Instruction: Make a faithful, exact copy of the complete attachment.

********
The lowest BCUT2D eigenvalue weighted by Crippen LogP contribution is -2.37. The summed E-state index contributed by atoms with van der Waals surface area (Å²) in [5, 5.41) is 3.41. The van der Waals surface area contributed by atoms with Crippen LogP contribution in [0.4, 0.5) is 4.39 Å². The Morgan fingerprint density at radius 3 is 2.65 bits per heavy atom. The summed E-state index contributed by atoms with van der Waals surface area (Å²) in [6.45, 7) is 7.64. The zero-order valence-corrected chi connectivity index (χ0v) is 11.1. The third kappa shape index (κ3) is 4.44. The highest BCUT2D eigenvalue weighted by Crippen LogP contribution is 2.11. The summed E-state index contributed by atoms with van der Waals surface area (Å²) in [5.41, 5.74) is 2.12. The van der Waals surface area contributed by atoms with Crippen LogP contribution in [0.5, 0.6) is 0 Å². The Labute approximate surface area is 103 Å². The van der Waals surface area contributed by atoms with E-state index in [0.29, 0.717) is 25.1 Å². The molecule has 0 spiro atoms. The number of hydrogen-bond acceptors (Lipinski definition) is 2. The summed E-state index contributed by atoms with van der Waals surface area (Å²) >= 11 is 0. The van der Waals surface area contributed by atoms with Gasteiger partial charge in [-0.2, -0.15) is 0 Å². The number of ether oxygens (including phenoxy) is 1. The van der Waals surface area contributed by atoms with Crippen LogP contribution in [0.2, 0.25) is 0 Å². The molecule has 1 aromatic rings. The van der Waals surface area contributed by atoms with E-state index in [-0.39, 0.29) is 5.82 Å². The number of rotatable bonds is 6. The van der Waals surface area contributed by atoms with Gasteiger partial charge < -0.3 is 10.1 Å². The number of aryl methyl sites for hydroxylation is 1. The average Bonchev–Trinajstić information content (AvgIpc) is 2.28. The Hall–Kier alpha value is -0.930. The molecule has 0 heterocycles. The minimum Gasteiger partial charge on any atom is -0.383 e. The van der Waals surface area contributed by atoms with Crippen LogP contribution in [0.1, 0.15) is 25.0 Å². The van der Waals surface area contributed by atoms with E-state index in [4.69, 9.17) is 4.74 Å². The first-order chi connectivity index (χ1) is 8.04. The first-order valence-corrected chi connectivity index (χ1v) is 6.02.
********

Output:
The lowest BCUT2D eigenvalue weighted by Crippen LogP contribution is -2.37. The summed E-state index contributed by atoms with van der Waals surface area (Å²) in [5, 5.41) is 3.41. The van der Waals surface area contributed by atoms with Crippen LogP contribution in [0.4, 0.5) is 4.39 Å². The Morgan fingerprint density at radius 3 is 2.65 bits per heavy atom. The summed E-state index contributed by atoms with van der Waals surface area (Å²) in [6.45, 7) is 7.64. The zero-order valence-corrected chi connectivity index (χ0v) is 11.1. The third kappa shape index (κ3) is 4.44. The highest BCUT2D eigenvalue weighted by Crippen LogP contribution is 2.11. The summed E-state index contributed by atoms with van der Waals surface area (Å²) in [5.41, 5.74) is 2.12. The van der Waals surface area contributed by atoms with Crippen LogP contribution in [0.5, 0.6) is 0 Å². The Labute approximate surface area is 103 Å². The van der Waals surface area contributed by atoms with E-state index in [0.29, 0.717) is 25.1 Å². The molecule has 0 spiro atoms. The number of hydrogen-bond acceptors (Lipinski definition) is 2. The summed E-state index contributed by atoms with van der Waals surface area (Å²) >= 11 is 0. The van der Waals surface area contributed by atoms with Gasteiger partial charge in [-0.2, -0.15) is 0 Å². The number of ether oxygens (including phenoxy) is 1. The van der Waals surface area contributed by atoms with Crippen LogP contribution in [0.2, 0.25) is 0 Å². The molecule has 1 aromatic rings. The van der Waals surface area contributed by atoms with E-state index in [-0.39, 0.29) is 5.82 Å². The number of rotatable bonds is 6. The van der Waals surface area contributed by atoms with Gasteiger partial charge < -0.3 is 10.1 Å². The number of aryl methyl sites for hydroxylation is 1. The average Bonchev–Trinajstić information content (AvgIpc) is 2.28. The Hall–Kier alpha value is -0.930. The molecule has 0 heterocycles. The minimum Gasteiger partial charge on any atom is -0.383 e. The van der Waals surface area contributed by atoms with Crippen LogP contribution in [0.1, 0.15) is 25.0 Å². The van der Waals surface area contributed by atoms with E-state index in [4.69, 9.17) is 4.74 Å². The first-order chi connectivity index (χ1) is 8.04. The first-order valence-corrected chi connectivity index (χ1v) is 6.02.